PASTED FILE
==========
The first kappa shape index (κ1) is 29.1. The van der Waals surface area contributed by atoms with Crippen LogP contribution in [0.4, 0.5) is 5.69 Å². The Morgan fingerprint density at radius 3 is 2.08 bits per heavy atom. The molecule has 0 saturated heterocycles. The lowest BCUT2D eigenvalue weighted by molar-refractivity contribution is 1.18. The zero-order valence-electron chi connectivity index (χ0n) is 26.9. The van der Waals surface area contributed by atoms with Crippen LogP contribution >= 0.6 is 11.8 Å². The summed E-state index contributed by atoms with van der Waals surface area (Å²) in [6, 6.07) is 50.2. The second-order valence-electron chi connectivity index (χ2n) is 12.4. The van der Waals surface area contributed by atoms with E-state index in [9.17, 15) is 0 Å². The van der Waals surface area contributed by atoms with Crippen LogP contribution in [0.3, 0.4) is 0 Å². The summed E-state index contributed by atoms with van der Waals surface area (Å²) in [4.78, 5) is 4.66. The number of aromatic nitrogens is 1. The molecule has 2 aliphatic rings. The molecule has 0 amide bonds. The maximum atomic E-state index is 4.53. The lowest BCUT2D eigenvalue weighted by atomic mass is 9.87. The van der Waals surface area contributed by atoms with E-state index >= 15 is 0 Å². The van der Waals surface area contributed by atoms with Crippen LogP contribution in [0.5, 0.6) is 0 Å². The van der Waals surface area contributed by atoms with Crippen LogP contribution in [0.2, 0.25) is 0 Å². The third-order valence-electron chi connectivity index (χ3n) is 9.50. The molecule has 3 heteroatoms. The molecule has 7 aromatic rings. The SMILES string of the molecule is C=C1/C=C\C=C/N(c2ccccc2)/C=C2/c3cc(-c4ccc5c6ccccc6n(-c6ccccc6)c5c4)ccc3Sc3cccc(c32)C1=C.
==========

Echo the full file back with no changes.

The first kappa shape index (κ1) is 29.1. The van der Waals surface area contributed by atoms with Crippen LogP contribution in [0.4, 0.5) is 5.69 Å². The Morgan fingerprint density at radius 3 is 2.08 bits per heavy atom. The molecule has 0 saturated heterocycles. The lowest BCUT2D eigenvalue weighted by molar-refractivity contribution is 1.18. The zero-order valence-electron chi connectivity index (χ0n) is 26.9. The van der Waals surface area contributed by atoms with Crippen LogP contribution >= 0.6 is 11.8 Å². The summed E-state index contributed by atoms with van der Waals surface area (Å²) in [6, 6.07) is 50.2. The second-order valence-electron chi connectivity index (χ2n) is 12.4. The van der Waals surface area contributed by atoms with E-state index in [9.17, 15) is 0 Å². The van der Waals surface area contributed by atoms with Crippen LogP contribution in [0.3, 0.4) is 0 Å². The summed E-state index contributed by atoms with van der Waals surface area (Å²) in [4.78, 5) is 4.66. The number of aromatic nitrogens is 1. The molecule has 2 aliphatic rings. The molecule has 0 amide bonds. The maximum atomic E-state index is 4.53. The lowest BCUT2D eigenvalue weighted by atomic mass is 9.87. The van der Waals surface area contributed by atoms with E-state index >= 15 is 0 Å². The van der Waals surface area contributed by atoms with Crippen LogP contribution in [0.5, 0.6) is 0 Å². The van der Waals surface area contributed by atoms with Crippen LogP contribution in [0.2, 0.25) is 0 Å². The third-order valence-electron chi connectivity index (χ3n) is 9.50. The molecule has 3 heteroatoms. The molecule has 7 aromatic rings. The SMILES string of the molecule is C=C1/C=C\C=C/N(c2ccccc2)/C=C2/c3cc(-c4ccc5c6ccccc6n(-c6ccccc6)c5c4)ccc3Sc3cccc(c32)C1=C.